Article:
As we celebrate MLK Day today, let us recall the battle fought to gain this peaceful day set aside for our greatest civil rights leader. On April 4, 1968, a shot rang out in the Memphis sky and Martin Luther King Jr. fell silent, but King's message of one America, undivided by race, would not die. Four days after the assassination, John Conyers, a Democratic Congressman from Michigan introduced legislation for a holiday commemorating the fallen leader. But it took 15 years of reintroducing the bill, and incredible public pressure, including marches on Washington and petitions containing 6 million names, to get the legislation passed by Congress in 1986. Even then, many states fought the federal holiday by refusing to observe it as a state holiday. In Arizona, now the center of immigration struggles, Governor Evan Mecham used his first day in office in 1987 to rescind the state's recognition of the day that had been enacted by his Democratic predecessor Bruce Babbit, setting off a boycott of the state that included losing host status for the 1993 Super Bowl when the NFL voted to move the game from Phoenix, Arizona to Pasadena, California. By 1993, MLK day was celebrated in all 50 states, though not always under his name (for example, Utah used "Human Rights Day"), and with some states pairing the holiday with Confederate recognitions (Arkansas pairs MLK Day with Robert E. Lee Day), an absolute negation of the day's significance to civil rights. South Carolina was the last state to join the party in 2000 with a state paid holiday for all state employees. Before that, state employees could choose to celebrate MLK Day or one of three Confederate holidays.
The difficulty in achieving consensus on honoring the memory of MLK and his Dream with a national holiday is demonstrative of the greater difficulty in realizing the Dream. Though progress has been significant in some respects, our nation elected its first African-American President in 2008 when Obama defeated McCain, an Arizona Senator who voted against the Federal MLK holiday and initially backed Governor Mecham's rescission of the state holiday, in many ways we are still divided by intolerance and injustice. Arizona remains a hot bed of racial angst as that state passed legislation that carried anti-immigrant sentiment into far reaching legal sanctions. While gay soldiers are just achieving the right to openly serve in the military, same sex couples still battle state by state to achieve the right to marry. And while prominent African Americans have become our cultural, political and spiritual leaders, 50% of black men will not graduate from high school, and this tragic waste of potential is absorbed into our prisons. In 2008 The Pew Charitable Trust reported that:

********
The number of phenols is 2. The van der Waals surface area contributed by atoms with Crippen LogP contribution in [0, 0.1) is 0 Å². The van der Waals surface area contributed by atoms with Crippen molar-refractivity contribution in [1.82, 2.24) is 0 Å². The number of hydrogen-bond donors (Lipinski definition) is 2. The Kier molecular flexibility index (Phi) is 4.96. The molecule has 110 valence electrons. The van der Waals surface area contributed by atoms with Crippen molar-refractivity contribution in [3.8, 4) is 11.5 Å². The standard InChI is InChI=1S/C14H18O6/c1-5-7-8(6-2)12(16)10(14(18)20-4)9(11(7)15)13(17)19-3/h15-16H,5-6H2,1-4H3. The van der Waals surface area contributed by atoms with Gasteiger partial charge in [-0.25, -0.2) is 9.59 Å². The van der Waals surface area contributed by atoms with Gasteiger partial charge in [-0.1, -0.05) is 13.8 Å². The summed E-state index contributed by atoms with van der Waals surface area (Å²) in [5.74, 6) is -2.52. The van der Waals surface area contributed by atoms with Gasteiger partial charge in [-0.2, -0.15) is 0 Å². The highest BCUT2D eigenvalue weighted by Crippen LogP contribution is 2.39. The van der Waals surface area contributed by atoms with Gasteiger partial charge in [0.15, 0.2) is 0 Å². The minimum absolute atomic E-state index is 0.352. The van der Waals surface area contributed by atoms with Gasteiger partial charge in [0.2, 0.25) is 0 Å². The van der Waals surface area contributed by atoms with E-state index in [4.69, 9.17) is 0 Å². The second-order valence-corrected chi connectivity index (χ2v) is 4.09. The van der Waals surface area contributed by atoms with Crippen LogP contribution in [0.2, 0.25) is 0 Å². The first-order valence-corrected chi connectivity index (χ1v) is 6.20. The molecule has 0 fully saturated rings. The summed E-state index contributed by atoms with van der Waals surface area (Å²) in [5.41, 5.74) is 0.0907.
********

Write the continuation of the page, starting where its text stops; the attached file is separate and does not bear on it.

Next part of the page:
After three decades of explosive growth, the nation's prison population has reached some grim milestones: More than 1 in 100 American adults are behind bars. One in nine black men, ages 20 to 34, are serving time, as are 1 in 36 adult Hispanic men. Nationwide, the prison population hovers at almost 1.6 million, which surpasses all other countries for which there are reliable figures. The 50 states last year spent about $44 billion in tax dollars on corrections, up from nearly $11 billion in 1987. Vermont, Connecticut, Delaware, Michigan and Oregon devote as much money or more to corrections as they do to higher education. These statistics... point to a terrible waste of money and lives.
We must hold fast to King's dream, for in that dream is the salvation of our nation. As Coretta Scott King said:
"This is not a black holiday; it is a peoples' holiday. And it is the young people of all races and religions who hold the keys to the fulfillment of [Martin Luther King's] dream."
When the words of our Nation's Declaration of Independence were signed by our forefathers, "we hold these truths to be self evident that all men are created equal," their concept of equality did not yet include African-Americans or women. Yet the beauty of this nation is that we are evolving to meet an ever more inclusive and true recognition of human rights. We have not arrived yet, but our history shows a consistent path toward a more perfect union for all. Each MLK Day we should count our achievements on the path toward realization of the Dream, as well as the disparities that still keep us divided.